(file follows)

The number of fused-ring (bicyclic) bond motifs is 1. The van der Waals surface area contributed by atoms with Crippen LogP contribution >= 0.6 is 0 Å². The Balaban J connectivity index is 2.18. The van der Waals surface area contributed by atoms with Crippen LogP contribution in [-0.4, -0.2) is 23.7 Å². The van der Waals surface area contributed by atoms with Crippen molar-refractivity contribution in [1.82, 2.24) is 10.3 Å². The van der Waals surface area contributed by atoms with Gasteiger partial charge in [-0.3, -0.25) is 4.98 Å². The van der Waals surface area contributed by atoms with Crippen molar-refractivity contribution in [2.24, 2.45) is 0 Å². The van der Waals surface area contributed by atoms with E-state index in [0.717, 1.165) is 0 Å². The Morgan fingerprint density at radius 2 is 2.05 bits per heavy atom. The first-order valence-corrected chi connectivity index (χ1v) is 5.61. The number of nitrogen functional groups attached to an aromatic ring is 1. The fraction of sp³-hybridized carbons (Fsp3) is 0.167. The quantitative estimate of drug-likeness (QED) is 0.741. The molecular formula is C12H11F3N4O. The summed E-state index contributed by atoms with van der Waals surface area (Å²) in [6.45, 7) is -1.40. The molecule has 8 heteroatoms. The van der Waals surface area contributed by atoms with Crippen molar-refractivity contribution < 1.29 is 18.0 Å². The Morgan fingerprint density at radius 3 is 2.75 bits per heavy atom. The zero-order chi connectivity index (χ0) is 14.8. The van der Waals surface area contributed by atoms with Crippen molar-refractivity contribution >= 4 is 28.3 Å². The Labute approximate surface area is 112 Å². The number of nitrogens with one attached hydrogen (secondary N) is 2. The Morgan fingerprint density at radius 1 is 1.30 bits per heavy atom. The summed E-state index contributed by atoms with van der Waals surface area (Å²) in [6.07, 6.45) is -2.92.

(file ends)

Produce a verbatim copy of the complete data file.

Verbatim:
The number of fused-ring (bicyclic) bond motifs is 1. The van der Waals surface area contributed by atoms with Crippen LogP contribution >= 0.6 is 0 Å². The Balaban J connectivity index is 2.18. The van der Waals surface area contributed by atoms with Crippen LogP contribution in [-0.4, -0.2) is 23.7 Å². The van der Waals surface area contributed by atoms with Crippen molar-refractivity contribution in [1.82, 2.24) is 10.3 Å². The van der Waals surface area contributed by atoms with Gasteiger partial charge in [-0.3, -0.25) is 4.98 Å². The van der Waals surface area contributed by atoms with Crippen molar-refractivity contribution in [2.24, 2.45) is 0 Å². The van der Waals surface area contributed by atoms with E-state index in [0.717, 1.165) is 0 Å². The Morgan fingerprint density at radius 2 is 2.05 bits per heavy atom. The first-order valence-corrected chi connectivity index (χ1v) is 5.61. The number of nitrogen functional groups attached to an aromatic ring is 1. The fraction of sp³-hybridized carbons (Fsp3) is 0.167. The quantitative estimate of drug-likeness (QED) is 0.741. The molecular formula is C12H11F3N4O. The summed E-state index contributed by atoms with van der Waals surface area (Å²) in [6.45, 7) is -1.40. The molecule has 8 heteroatoms. The van der Waals surface area contributed by atoms with Crippen molar-refractivity contribution < 1.29 is 18.0 Å². The Morgan fingerprint density at radius 3 is 2.75 bits per heavy atom. The zero-order chi connectivity index (χ0) is 14.8. The van der Waals surface area contributed by atoms with Crippen molar-refractivity contribution >= 4 is 28.3 Å². The Labute approximate surface area is 112 Å². The number of nitrogens with one attached hydrogen (secondary N) is 2. The Morgan fingerprint density at radius 1 is 1.30 bits per heavy atom. The summed E-state index contributed by atoms with van der Waals surface area (Å²) in [6.07, 6.45) is -2.92.